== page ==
Monday, May 12, 2008
What, in the picture, looks like sand is mostly rocks and some sand heavily littered with mussel, clam & oyster shells that the seagulls have dropped on the rocks to break them open. There are also lots of huge unopened oysters covered with barnacles. We found an oyster fused with a clam shell; from what we could tell, the oyster was still inside. I think I found two oysters fused together, both open, long ago eaten--is there such a thing as conjoined oysters? Unfortunately, according to a sign warning against collecting the oysters at Myrtle Rocks, if we try to collect and eat the oysters, we risk paralytic shellfish poisoning. I guess if Roger and I want oysters, we'll have to go collect them from one of the many oyster leases around here. After all, I've learned how to shuck oysters (and didn't damage myself in the process), but that's another story entirely.
**Correction: Silly me--the only people who can gather oysters from oyster leases are the people who hold the leases. We'd have to get licenses to gather oysters from public beaches.
In the first tidal pools we stopped to observe, we saw plenty of movement--seaweed, debris in the current, and little animals moving around. Mostly the little animals were crabs. The largest one we saw was about the size of a tooney. Can you find the crab in this picture?
And how many can you find in this picture?
I imagine the big crabs we get served in restaurants would be a little frightening to encounter (pinch, pinch), but these tiny guys were cute and fun.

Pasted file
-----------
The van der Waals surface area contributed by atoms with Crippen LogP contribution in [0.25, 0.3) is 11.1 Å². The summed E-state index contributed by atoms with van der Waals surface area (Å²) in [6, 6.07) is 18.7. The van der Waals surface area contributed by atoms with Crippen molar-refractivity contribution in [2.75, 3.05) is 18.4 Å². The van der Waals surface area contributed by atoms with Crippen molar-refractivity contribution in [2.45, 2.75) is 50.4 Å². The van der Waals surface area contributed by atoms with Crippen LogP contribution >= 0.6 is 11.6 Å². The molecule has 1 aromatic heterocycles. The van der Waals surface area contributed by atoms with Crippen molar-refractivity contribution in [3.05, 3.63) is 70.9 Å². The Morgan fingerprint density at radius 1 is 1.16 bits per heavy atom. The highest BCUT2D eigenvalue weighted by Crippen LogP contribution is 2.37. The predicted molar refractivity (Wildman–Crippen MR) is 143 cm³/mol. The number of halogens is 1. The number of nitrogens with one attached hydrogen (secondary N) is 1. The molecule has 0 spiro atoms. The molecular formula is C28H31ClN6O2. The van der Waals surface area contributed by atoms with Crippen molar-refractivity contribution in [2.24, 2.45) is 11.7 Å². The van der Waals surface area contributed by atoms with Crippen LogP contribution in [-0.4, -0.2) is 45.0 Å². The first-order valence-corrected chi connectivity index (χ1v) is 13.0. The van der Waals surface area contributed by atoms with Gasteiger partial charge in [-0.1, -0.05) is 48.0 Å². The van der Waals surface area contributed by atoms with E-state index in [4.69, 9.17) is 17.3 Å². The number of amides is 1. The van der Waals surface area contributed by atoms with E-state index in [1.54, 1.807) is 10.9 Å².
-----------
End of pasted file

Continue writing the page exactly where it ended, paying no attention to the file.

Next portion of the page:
Our next encounter was the aforementioned variety of huge oysters, apparently still cozy in their mollusky homes. And then there were the sand dollars, all bleached white or yellow-turning-white. (I've always wanted to find sand dollars on a beach, ever since I saw one at school when I was about ten.) At first I was afraid that if I took some, I'd be taking something alive, but then we realized that the white ones weren't alive, so we collected a few of them, took them home, washed them off with the hose before we even rinsed our shoes, and left them outside to finish bleaching.
And here's how we came to understand that the white and yellow sand dollars weren't alive:
See the purple one? That's what a live sand dollar looks like. And once we saw one, we saw them everywhere. If you touch them, their shells are rough going in one direction and smooth (almost velvety) going the other direction. And they shimmer as their cilia move, which my camera still pictures didn't capture very well.
This is how they live, in huge masses burrowed in the sand.
I also learned that clams spurt spouts of water up from where they hide in the sand. My attempts to catch that in action didn't turn out so well, but it was fun watching the vast landscape of barnacled rocks, sand and shells spitting up playful little geysers.
And the last of the pictures are also of a purple sea beast: starfish. Many of them were hiding under rocks, but a couple brave ones were out basking in the sun.
Oh, and about those crab pictures:
Tuesday, May 06, 2008
Last week I went to a brain injury conference in Naramata, BC, and of course I learned quite a bit. But one of the best parts of the trips was the location: Naramata is on the shores of Lake Okanagan. The Okanagan valley is known for its summer produce (they grow the best plums ever) and its wineries. Roger and I went to Penticton (also on the lake) in 2006, but here are some more pictures, taken from the Kettle Valley Railroad trail over Naramata.
The lake, looking west (I think).
The rows are an orchard of some kind and the gray is actually the lake. This is looking down from the west(?) side of this tunnel:
Yeah, he really was as big as you think. Roughly, I'd say he was the size of my hand. I didn't get out of the Jeep to take this picture, that's for sure!